The Victoria and Albert Museum’s (V&A) new open-access storage building in east London has just been completed, providing a home for over 250,000 objects. In a few days the process of transferring the collection will begin in what a museum spokesperson describes as “the UK’s biggest house move”.
The V&A East Storehouse is due to open to visitors in spring 2025, at the same time as the nearby V&A East Museum. Together the twin projects on the former 2012 Olympic site will represent the largest UK museum development scheme for decades. Total costs will exceed those of the British Museum’s Great Court £100m project in 2000.
The Art Newspaper has just been given an exclusive tour of the V&A Storehouse by the museum’s deputy director Tim Reeve, who is overseeing the project. Set beside the River Lea, the interior of the former Olympic media centre has been entirely gutted, creating a cavernous central hall and four huge floors of storage shelves and racking systems. It is designed by New York-based architects Diller Scofidio + Renfro.
The central hall and its surrounding walkways will be the main public route, from which many thousands of objects will be visible on metal shelving. Reeve points out that nearly all museums which allow public access to their stores do so behind glass or on guided tours, but the V&A is taking the unusual step of allowing visitors to get close to the collection—an open interior with objects and people sharing the same environmentally controlled spaces.
He describes the idea as “a dramatic, self-guided visitor experience, which transforms access, maximises transparency and removes barriers to the creative riches within the world’s leading collection of art, design and performance”.
Along with over 100 changing displays (mostly fairly small), there will be five spectacular objects on permanent show which are being built into the structure of the new interior. These are: the Torrijos Ceiling from the Altamira Palace in Spain (around 1490), the Agra Colonnade from India (1637), a Frankfurt Kitchen by the Austrian designer Margarete Schütte-Lihotzky (1926), the Kauffman Office by the American architect Frank Lloyd Wright (1937) and a section of the exterior facade of the demolished Robin Hood Gardens council estate in Poplar, east London (1972). These items are too large to easily display in the V&A’s main South Kensington museum.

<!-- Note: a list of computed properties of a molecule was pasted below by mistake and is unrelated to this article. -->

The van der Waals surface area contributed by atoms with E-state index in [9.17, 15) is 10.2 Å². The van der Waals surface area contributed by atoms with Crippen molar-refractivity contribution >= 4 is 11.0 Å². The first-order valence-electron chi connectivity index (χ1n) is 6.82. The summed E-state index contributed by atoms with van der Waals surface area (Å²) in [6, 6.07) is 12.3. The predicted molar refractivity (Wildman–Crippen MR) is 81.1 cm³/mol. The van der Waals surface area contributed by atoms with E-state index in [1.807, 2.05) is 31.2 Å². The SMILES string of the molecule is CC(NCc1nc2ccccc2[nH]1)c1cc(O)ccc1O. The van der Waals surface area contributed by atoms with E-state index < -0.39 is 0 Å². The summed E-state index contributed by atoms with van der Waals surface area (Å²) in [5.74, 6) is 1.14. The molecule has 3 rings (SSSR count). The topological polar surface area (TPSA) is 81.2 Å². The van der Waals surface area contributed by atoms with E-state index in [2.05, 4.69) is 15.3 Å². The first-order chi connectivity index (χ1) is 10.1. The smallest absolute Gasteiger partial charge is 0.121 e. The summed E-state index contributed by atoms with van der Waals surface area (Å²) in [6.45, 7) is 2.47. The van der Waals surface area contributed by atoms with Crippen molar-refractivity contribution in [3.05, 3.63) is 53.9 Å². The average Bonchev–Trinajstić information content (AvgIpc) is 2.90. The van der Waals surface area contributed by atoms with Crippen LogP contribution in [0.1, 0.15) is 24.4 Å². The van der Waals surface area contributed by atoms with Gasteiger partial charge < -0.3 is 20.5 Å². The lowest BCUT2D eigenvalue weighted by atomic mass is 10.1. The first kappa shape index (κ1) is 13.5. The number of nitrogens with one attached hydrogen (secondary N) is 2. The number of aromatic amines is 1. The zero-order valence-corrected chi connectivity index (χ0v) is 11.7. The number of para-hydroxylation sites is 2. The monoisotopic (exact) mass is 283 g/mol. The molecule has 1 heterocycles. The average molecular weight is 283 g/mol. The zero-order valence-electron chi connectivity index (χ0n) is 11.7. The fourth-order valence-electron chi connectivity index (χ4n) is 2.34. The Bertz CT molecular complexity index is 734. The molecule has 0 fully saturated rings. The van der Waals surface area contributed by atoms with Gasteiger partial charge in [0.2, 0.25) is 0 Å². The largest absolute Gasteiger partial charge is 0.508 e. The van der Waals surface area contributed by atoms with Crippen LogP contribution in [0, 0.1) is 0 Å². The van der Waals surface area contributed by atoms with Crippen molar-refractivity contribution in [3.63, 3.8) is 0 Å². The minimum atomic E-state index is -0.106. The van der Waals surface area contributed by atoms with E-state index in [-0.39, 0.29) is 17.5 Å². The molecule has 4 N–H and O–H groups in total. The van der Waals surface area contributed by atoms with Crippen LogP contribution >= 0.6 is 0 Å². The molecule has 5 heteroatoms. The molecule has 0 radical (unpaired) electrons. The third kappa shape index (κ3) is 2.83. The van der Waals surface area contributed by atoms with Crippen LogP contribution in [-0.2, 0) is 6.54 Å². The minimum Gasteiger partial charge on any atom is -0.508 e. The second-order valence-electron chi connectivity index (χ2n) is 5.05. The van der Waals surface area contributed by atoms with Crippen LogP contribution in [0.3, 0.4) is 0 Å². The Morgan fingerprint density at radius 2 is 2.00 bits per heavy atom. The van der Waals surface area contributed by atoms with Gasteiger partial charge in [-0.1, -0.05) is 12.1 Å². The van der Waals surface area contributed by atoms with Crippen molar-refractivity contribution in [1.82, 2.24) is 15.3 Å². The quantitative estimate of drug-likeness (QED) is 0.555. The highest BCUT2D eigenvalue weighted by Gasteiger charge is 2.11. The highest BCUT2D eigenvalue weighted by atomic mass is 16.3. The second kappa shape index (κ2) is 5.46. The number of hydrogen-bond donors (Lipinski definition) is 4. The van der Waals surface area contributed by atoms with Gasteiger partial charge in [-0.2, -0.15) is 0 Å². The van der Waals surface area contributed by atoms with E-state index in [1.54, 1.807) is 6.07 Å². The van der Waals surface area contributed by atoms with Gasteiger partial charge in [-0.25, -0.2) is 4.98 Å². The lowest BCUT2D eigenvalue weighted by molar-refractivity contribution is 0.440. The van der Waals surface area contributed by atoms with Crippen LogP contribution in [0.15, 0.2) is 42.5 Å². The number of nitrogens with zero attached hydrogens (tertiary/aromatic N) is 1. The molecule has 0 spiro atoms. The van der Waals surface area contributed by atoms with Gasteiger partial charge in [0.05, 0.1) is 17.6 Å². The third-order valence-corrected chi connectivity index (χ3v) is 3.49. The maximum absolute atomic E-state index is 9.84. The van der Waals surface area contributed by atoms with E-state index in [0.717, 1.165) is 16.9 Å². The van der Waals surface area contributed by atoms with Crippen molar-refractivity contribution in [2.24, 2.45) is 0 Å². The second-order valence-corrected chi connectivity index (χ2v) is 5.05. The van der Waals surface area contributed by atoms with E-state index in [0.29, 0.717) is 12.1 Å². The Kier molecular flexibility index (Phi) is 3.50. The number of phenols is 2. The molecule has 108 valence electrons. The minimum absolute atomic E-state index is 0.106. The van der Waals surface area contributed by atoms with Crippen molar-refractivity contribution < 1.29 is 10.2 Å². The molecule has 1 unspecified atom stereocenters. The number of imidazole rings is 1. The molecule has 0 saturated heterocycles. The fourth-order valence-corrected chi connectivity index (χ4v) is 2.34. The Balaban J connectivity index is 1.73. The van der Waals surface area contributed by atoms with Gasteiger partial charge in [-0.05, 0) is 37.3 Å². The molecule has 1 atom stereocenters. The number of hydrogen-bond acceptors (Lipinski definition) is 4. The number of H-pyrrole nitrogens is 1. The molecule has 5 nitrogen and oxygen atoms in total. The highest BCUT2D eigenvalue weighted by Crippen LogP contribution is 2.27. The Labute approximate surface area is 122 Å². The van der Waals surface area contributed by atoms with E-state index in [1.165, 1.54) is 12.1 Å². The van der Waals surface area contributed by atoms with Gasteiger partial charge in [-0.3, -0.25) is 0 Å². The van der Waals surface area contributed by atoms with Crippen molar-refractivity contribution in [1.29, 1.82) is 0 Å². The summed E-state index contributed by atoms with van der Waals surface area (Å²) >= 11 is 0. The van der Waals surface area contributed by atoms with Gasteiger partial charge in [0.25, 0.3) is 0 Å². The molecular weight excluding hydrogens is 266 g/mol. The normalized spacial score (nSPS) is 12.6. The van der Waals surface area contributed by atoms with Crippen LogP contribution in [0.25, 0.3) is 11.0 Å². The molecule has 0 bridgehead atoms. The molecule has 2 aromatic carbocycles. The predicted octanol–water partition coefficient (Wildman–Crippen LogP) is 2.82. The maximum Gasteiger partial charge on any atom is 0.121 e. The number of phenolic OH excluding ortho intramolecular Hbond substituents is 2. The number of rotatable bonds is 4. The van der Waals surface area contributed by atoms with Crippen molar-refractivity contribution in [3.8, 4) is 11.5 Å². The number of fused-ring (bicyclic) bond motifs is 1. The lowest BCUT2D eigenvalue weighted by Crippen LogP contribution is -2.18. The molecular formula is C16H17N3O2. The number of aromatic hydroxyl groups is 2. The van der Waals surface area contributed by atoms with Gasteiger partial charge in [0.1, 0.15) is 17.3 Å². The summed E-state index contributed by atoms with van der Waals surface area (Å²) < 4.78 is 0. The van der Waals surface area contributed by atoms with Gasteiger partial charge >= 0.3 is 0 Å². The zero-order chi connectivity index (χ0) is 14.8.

Among other objects on display in the V&A East Storehouse will be Antonio Canova’s sensual marble sculpture Sleeping Nymph, completed in 1824 by his studio, two years after his death. Stored objects will also be available for detailed research in study rooms, such as in the Clothworkers’ Centre for textiles and fashion.
The V&A East Storehouse was originally due to have opened this year, but the two-year delay is due partly to Covid-19 and to the recent acquisition of the large archive and collection of the musician David Bowie. This was acquired in February with £10m from the the Blavatnik Family Foundation (set up by Leonard Blavatnik, Ukrainian-born and now with American-British joint citizenship) and Warner Music Group.
From 2025 Reeve expects to get 250,000 visitors a year at the V&A East Storehouse and 1m at the V&A East Museum, ten minutes’ walk away. Under the directorship of Gus Casely-Hayford, the two venues are putting an emphasis on attracting a younger and more diverse audience than at the more traditional museum in South Kensington.
For the V&A Storehouse, the UK’s Department for Digital, Culture, Media and Sport (DCMS) has given a grant of £50m to fund the move from its existing store at Blythe House, in west London, which is now being sold by the government.
The £50m will cover most of the costs of building V&A East Storehouse and moving the collection, although a museum spokesperson says that “some extra money will come from the V&A’s own fundraising”. The building is owned by the Delancey Group and is leased to the V&A on a long-term commercial basis.
DCMS has also undertaken to increase the V&A’s annual grant-in-aid by £9m a year, to help cover the additional running costs of both the V&A East Storehouse and V&A East Museum.
Meanwhile the British Museum is nearing completion of its own new storage facility, to replace its existing space at Blythe House. Now under construction at Shinfield, in Berkshire, it will be known as BM_ARC (British Museum Archaeological Research Collection). Costed at an estimated £64m, it was originally scheduled to be completed this year, but it has been delayed and may open next year or in 2025.